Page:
However, the AIC feels that the definition of children should be <13, in line with other regulations around the world, and the current definition is tantamount to locking children out of the digital economy, and perhaps even to educational content. Though there is some weight behind AIC’s argument, the definition of children is not only in line with the broader legal age in Pakistan but also with how other countries, such as India, treat it in their own data bills.
5. Virtual Protectionism
For cross-border transfer of personal data, the bill requires that the host country has at least a similar level of protection as here, provided there is the consent of the user and it does not conflict with the public interest or national security. Meanwhile, critical personal data can only be processed in a digital infrastructure located in Pakistan.
This is the single-most controversial part of the bill, drawing serious criticism from all quarters. The Venture Capital Association of Pakistan spoke out against the bill, stating that it “may hinder the growth of the nation’s digital economy and discourage foreign investment”, since it essentially outlaws hosting any critical personal data on global cloud services providers (CSPs) like Amazon Web Services or Azure. Meanwhile, the Digital Rights Monitor raised apprehensions regarding the state’s intentions to control and access data through this bill.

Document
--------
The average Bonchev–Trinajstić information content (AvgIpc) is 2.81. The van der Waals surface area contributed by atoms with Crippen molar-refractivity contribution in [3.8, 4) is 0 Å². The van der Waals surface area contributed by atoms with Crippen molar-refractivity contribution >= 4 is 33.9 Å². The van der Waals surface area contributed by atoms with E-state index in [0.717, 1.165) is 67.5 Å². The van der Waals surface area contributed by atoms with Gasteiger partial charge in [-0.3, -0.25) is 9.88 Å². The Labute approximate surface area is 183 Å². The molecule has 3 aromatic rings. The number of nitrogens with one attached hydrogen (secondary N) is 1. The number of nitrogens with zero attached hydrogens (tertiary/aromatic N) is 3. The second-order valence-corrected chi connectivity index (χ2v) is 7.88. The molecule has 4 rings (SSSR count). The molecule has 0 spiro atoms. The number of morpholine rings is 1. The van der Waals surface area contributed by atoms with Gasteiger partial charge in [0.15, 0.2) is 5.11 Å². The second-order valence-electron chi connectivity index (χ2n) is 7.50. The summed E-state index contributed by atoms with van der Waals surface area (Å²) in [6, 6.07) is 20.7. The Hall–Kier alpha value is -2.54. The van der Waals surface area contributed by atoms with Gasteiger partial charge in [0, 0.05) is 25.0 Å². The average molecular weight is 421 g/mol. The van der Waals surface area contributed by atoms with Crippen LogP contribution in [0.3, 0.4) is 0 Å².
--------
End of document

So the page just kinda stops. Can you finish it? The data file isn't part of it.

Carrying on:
There’s absolutely no doubt that any restriction on the use of global cloud will be immensely damaging for tech-enabled companies. Honestly, it’s almost unimaginable for either startups or established businesses (trying to make their infrastructure scalable) to not opt for global cloud providers. That level of flexibility and agility is just not possible in Pakistan. Yes, local CSPs exist but they are both more expensive and slower than their international counterparts.
The civil rights organizations also have a solid point: our state institutions have shown a penchant for excesses and love infringing on people’s privacy, along with other rights. Giving them a blank slate to define national interests as they see fit will come to bite us sooner or later.